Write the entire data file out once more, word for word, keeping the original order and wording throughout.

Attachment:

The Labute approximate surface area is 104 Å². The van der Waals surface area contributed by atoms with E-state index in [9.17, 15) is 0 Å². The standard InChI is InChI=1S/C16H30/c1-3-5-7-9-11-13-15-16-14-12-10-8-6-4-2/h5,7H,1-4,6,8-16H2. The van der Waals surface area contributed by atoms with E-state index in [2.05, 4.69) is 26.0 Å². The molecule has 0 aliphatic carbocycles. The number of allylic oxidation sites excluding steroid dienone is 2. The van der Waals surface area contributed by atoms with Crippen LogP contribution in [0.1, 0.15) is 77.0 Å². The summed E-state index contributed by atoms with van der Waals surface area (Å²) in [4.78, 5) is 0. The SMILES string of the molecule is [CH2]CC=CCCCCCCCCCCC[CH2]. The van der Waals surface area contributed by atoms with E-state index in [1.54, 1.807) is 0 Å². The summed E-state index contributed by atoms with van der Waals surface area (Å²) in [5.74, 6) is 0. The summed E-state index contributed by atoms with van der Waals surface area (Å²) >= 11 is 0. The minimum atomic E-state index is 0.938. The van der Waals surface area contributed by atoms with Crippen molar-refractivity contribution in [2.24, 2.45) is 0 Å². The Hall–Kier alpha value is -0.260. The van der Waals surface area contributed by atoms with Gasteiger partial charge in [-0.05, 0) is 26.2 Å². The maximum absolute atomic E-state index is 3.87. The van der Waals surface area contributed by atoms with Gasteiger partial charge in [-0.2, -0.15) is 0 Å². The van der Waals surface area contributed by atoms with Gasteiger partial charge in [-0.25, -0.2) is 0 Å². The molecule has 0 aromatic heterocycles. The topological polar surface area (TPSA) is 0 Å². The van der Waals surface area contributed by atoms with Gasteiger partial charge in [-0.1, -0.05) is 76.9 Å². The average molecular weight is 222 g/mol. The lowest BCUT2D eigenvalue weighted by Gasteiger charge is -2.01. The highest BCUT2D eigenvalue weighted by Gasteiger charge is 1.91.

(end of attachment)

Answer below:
The Labute approximate surface area is 104 Å². The van der Waals surface area contributed by atoms with E-state index in [9.17, 15) is 0 Å². The standard InChI is InChI=1S/C16H30/c1-3-5-7-9-11-13-15-16-14-12-10-8-6-4-2/h5,7H,1-4,6,8-16H2. The van der Waals surface area contributed by atoms with E-state index in [2.05, 4.69) is 26.0 Å². The molecule has 0 aliphatic carbocycles. The number of allylic oxidation sites excluding steroid dienone is 2. The van der Waals surface area contributed by atoms with Crippen LogP contribution in [0.1, 0.15) is 77.0 Å². The summed E-state index contributed by atoms with van der Waals surface area (Å²) in [4.78, 5) is 0. The SMILES string of the molecule is [CH2]CC=CCCCCCCCCCCC[CH2]. The van der Waals surface area contributed by atoms with E-state index in [1.54, 1.807) is 0 Å². The summed E-state index contributed by atoms with van der Waals surface area (Å²) in [5.74, 6) is 0. The summed E-state index contributed by atoms with van der Waals surface area (Å²) >= 11 is 0. The minimum atomic E-state index is 0.938. The van der Waals surface area contributed by atoms with Crippen molar-refractivity contribution in [2.24, 2.45) is 0 Å². The Hall–Kier alpha value is -0.260. The van der Waals surface area contributed by atoms with Gasteiger partial charge in [-0.05, 0) is 26.2 Å². The maximum absolute atomic E-state index is 3.87. The van der Waals surface area contributed by atoms with Gasteiger partial charge in [-0.2, -0.15) is 0 Å². The van der Waals surface area contributed by atoms with Gasteiger partial charge in [-0.25, -0.2) is 0 Å². The molecule has 0 aromatic heterocycles. The topological polar surface area (TPSA) is 0 Å². The van der Waals surface area contributed by atoms with Gasteiger partial charge in [-0.1, -0.05) is 76.9 Å². The average molecular weight is 222 g/mol. The lowest BCUT2D eigenvalue weighted by Gasteiger charge is -2.01. The highest BCUT2D eigenvalue weighted by Gasteiger charge is 1.91.